Bryce Langston, an actor and musician, has spent about $70,000 designing and building his own miniature house on wheels. He hopes the project will offer him an alternative lifestyle in his own home after being priced out of Auckland’s booming property market.
“The house might be small but it has steel framing, weatherboards and a corrugated roof like any other regular home,” he says. “Because my income is irregular I wanted out of the expensive rent or mortgage trap and this seems like the perfect solution.”
Langston became hooked on the idea of extreme downsizing when he saw his first tiny house on wheels online.
“I felt a huge swell of excitement,” he says. “Here was a unique opportunity to construct a home that was within my means, that could be beautiful, sustainable and best of all one which I could own without the need to purchase land.”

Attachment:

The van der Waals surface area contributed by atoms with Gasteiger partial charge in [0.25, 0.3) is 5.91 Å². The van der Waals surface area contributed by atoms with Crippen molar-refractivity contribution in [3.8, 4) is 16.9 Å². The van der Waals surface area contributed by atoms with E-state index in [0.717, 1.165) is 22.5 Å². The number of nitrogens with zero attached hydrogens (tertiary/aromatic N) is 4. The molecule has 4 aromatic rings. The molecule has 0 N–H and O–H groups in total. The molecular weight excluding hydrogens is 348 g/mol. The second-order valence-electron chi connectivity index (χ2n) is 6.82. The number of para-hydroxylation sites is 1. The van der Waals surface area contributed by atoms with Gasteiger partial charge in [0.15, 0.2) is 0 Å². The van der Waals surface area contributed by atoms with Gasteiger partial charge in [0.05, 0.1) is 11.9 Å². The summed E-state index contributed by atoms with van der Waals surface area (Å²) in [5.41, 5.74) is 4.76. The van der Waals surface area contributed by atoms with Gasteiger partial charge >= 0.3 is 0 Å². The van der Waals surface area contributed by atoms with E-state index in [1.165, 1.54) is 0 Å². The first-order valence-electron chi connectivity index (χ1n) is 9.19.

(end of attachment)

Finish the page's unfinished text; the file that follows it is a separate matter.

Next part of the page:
The micro-home phenomenon is taking off around the world. As cities grapple with growing populations, scarcity of land and rising house prices, many believe tiny homes are the solution.
“I’ve been blown away by some of the places I have seen around the country including a house truck that folds out into a fantasy castle,” he says. “The Kiwis are not just embracing the tiny house movement, we are taking it up to the next level.”
Bryce’s Site: Living Big In A Tiny House
YouTube: Living Big In A Tiny House
First commercial camper builders, 1927.